He had a Reckoner, which we used to do mathematics. Of course, he was quite sharp. Come to think of it, what were we doing in the primary school apart from addition and sum? Actually, it took me a long time to know that I knew more than him. But he made use of his native intelligence. We had a very happy childhood.
How many of you were in the family?
My father had three wives and 15 children. I was the sixth.
She was the second and I was her third child.
Growing up in such a large polygamous setting must have been really challenging.
Not really. My own life was quite interesting. Polygamy was not something terribly bad in those days. That was not my experience. I remember that when my father came back from pilgrimage in 1948, he must have made a vow to dedicate his next child to Allah, that that child would not go to a secular school. I turned out to be the one. So, my father had high hopes in me and wanted me to study the Holy Quran. I was not encouraged to go to school. But my stepmother found me a handful, and to relieve herself of my troublesomeness, she encouraged me to go with my older siblings to school. For about two years, my father never knew I was in school. It was in my third year that my headmaster (at Native Authority School, Igbaja, also in Kwara State) said I must get the uniform. That was something my stepmother could not do. So, she had to approach my father. My father was very upset. ‘I told you this boy is going to go to Quranic School, why are you flouting my order?’ After that, he refused to allow me to go back to school.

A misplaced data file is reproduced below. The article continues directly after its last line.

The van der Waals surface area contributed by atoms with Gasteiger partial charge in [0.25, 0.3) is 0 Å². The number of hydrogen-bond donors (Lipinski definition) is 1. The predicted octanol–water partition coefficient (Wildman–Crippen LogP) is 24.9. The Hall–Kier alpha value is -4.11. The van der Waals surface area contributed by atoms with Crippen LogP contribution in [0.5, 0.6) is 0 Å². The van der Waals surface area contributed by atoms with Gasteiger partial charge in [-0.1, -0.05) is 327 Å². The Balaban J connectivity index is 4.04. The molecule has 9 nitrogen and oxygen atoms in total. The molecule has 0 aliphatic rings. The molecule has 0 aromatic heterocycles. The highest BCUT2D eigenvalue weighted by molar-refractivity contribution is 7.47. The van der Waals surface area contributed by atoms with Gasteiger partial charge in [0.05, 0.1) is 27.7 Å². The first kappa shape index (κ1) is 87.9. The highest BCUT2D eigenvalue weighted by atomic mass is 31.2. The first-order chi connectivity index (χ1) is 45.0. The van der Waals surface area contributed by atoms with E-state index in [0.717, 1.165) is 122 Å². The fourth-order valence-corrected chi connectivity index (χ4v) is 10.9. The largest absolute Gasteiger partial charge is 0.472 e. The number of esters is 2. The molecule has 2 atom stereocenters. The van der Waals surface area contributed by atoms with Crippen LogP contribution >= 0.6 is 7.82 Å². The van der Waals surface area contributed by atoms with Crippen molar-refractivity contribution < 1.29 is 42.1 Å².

But when my teacher didn’t see me for two days, he came to find out why I was not in school. My father told him about his vow, but my teacher said: ‘I am sorry sir, I can’t lose my best pupil to you.’ So, they had a compromise for me to go to school in the morning and attend Quranic School in the evening.